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Associations of fluid amount, type, and balance and acute kidney injury in patients undergoing major surgery

Department of Anaesthesia, Austin Hospital, Melbourne, Victoria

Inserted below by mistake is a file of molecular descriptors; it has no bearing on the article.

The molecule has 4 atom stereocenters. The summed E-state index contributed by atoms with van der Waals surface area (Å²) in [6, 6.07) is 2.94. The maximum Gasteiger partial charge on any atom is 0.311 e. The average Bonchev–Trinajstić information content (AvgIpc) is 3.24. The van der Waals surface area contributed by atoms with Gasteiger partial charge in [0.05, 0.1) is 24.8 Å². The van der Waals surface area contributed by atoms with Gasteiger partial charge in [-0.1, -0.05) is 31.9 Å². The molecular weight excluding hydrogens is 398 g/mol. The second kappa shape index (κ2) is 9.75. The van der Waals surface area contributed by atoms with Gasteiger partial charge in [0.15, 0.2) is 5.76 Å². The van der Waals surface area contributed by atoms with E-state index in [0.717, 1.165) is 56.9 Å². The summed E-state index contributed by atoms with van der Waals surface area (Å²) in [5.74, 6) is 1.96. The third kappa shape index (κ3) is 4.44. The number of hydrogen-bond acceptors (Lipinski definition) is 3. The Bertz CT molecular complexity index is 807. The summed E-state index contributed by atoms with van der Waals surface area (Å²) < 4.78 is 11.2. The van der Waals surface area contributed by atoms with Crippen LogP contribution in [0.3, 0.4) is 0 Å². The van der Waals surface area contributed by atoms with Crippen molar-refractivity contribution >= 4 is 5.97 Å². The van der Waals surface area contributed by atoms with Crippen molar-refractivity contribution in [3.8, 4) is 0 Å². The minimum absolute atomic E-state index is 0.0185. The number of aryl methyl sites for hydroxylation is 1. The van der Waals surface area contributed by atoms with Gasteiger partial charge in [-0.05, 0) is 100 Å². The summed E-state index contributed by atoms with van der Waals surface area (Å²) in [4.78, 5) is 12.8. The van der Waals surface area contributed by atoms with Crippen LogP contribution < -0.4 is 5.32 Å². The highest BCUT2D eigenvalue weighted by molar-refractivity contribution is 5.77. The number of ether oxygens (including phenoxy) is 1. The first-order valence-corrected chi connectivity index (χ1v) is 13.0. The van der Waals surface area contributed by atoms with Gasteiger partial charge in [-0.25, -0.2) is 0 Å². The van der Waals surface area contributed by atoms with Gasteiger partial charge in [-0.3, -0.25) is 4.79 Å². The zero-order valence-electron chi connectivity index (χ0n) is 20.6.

Fluid administration has been reported to be associated with an increased risk of acute kidney injury (AKI). We assessed whether, after correction for fluid balance, amount and chloride content of fluids administered have an independent association with AKI. We performed an observational study in patients after major surgery assessing the independent association of AKI with volume, chloride content and fluid balance, after adjustment for Physiological and Operative Severity Score for enUmeration of Mortality and morbidity (POSSUM) score, age, elective versus emergency surgery, and duration of surgery. We studied 542 consecutive patients undergoing major surgery. Of these, 476 patients had renal function tested as part of routine clinical care and 53 patients (11.1%) developed postoperative AKI. After adjustments, a 100 ml greater mean daily fluid balance was artificially associated with a 5% decrease in the instantaneous hazard of AKI: adjusted Hazard Ratio (aHR) 0.951, 95% confidence intervals (CI) 0.935 to 0.967, P <0.001. However, after adjustment for the proportion of chloride-restrictive fluids, mean daily fluid amounts and balances, POSSUM morbidity, age, duration and emergency status of surgery, and the confounding effect of fluid balance, every 5% increase in the proportion of chloride-liberal fluid administered was associated with an 8% increase in the instantaneous hazard of AKI (aHR 1.079, 95% CI 1.032 to 1.128, P=0.001), and a 100 ml increase in mean daily fluid amount given was associated with a 6% increase in the instantaneous hazard of AKI (aHR 1.061, 95% CI 1.047 to 1.075, P <0.001). After adjusting for key risk factors and for the confounding effect of fluid balance, greater fluid administration and greater administration of chloride-rich fluid were associated with greater risk of AKI.

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